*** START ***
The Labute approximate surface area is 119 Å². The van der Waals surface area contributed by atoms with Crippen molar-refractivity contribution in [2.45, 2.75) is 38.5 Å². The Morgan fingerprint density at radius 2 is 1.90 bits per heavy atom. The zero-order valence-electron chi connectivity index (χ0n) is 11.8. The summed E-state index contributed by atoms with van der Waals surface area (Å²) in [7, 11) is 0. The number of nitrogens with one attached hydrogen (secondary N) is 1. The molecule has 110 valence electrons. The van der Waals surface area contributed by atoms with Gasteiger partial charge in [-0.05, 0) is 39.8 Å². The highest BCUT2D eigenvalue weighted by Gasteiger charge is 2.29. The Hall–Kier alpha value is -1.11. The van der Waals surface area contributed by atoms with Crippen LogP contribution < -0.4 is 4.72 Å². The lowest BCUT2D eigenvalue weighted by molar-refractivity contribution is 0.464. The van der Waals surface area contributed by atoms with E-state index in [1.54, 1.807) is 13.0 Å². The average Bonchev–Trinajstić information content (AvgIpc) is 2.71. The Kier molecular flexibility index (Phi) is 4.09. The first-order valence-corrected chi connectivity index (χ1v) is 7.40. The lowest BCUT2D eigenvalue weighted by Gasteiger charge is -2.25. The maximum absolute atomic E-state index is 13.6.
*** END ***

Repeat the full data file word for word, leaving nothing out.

The Labute approximate surface area is 119 Å². The van der Waals surface area contributed by atoms with Crippen molar-refractivity contribution in [2.45, 2.75) is 38.5 Å². The Morgan fingerprint density at radius 2 is 1.90 bits per heavy atom. The zero-order valence-electron chi connectivity index (χ0n) is 11.8. The summed E-state index contributed by atoms with van der Waals surface area (Å²) in [7, 11) is 0. The number of nitrogens with one attached hydrogen (secondary N) is 1. The molecule has 110 valence electrons. The van der Waals surface area contributed by atoms with Gasteiger partial charge in [-0.05, 0) is 39.8 Å². The highest BCUT2D eigenvalue weighted by Gasteiger charge is 2.29. The Hall–Kier alpha value is -1.11. The van der Waals surface area contributed by atoms with Crippen LogP contribution < -0.4 is 4.72 Å². The lowest BCUT2D eigenvalue weighted by molar-refractivity contribution is 0.464. The van der Waals surface area contributed by atoms with E-state index in [1.54, 1.807) is 13.0 Å². The average Bonchev–Trinajstić information content (AvgIpc) is 2.71. The Kier molecular flexibility index (Phi) is 4.09. The first-order valence-corrected chi connectivity index (χ1v) is 7.40. The lowest BCUT2D eigenvalue weighted by Gasteiger charge is -2.25. The maximum absolute atomic E-state index is 13.6.